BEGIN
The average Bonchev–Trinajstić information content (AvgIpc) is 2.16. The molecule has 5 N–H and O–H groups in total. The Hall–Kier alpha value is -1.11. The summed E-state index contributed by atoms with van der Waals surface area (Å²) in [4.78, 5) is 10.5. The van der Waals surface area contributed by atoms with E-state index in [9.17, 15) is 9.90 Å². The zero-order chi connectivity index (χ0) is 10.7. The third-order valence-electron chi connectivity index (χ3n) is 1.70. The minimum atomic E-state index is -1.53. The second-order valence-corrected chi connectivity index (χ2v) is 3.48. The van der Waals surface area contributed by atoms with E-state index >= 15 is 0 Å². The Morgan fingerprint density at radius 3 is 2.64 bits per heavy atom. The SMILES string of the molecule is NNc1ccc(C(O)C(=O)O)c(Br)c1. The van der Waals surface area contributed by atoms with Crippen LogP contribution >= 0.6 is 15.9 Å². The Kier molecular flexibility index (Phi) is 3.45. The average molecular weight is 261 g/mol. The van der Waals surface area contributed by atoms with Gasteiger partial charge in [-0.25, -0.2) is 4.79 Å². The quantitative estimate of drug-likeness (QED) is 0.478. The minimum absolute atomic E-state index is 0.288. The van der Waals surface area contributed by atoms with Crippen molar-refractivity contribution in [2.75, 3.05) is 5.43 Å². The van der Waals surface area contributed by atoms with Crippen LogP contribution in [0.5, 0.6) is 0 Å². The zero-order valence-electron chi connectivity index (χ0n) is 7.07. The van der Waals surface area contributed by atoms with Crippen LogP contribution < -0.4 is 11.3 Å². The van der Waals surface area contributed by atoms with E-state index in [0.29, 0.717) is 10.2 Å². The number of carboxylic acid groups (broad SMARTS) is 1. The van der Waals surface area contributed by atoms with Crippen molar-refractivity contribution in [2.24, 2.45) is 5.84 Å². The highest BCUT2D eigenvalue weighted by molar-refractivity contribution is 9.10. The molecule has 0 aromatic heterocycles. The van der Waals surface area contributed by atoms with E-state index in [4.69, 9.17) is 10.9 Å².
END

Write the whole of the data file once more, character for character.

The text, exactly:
The average Bonchev–Trinajstić information content (AvgIpc) is 2.16. The molecule has 5 N–H and O–H groups in total. The Hall–Kier alpha value is -1.11. The summed E-state index contributed by atoms with van der Waals surface area (Å²) in [4.78, 5) is 10.5. The van der Waals surface area contributed by atoms with E-state index in [9.17, 15) is 9.90 Å². The zero-order chi connectivity index (χ0) is 10.7. The third-order valence-electron chi connectivity index (χ3n) is 1.70. The minimum atomic E-state index is -1.53. The second-order valence-corrected chi connectivity index (χ2v) is 3.48. The van der Waals surface area contributed by atoms with E-state index >= 15 is 0 Å². The Morgan fingerprint density at radius 3 is 2.64 bits per heavy atom. The SMILES string of the molecule is NNc1ccc(C(O)C(=O)O)c(Br)c1. The van der Waals surface area contributed by atoms with Crippen LogP contribution >= 0.6 is 15.9 Å². The Kier molecular flexibility index (Phi) is 3.45. The average molecular weight is 261 g/mol. The van der Waals surface area contributed by atoms with Gasteiger partial charge in [-0.25, -0.2) is 4.79 Å². The quantitative estimate of drug-likeness (QED) is 0.478. The minimum absolute atomic E-state index is 0.288. The van der Waals surface area contributed by atoms with Crippen molar-refractivity contribution in [2.75, 3.05) is 5.43 Å². The van der Waals surface area contributed by atoms with Crippen LogP contribution in [0.5, 0.6) is 0 Å². The zero-order valence-electron chi connectivity index (χ0n) is 7.07. The van der Waals surface area contributed by atoms with Crippen LogP contribution < -0.4 is 11.3 Å². The van der Waals surface area contributed by atoms with E-state index in [0.29, 0.717) is 10.2 Å². The number of carboxylic acid groups (broad SMARTS) is 1. The van der Waals surface area contributed by atoms with Crippen molar-refractivity contribution in [2.24, 2.45) is 5.84 Å². The highest BCUT2D eigenvalue weighted by molar-refractivity contribution is 9.10. The molecule has 0 aromatic heterocycles. The van der Waals surface area contributed by atoms with E-state index in [4.69, 9.17) is 10.9 Å².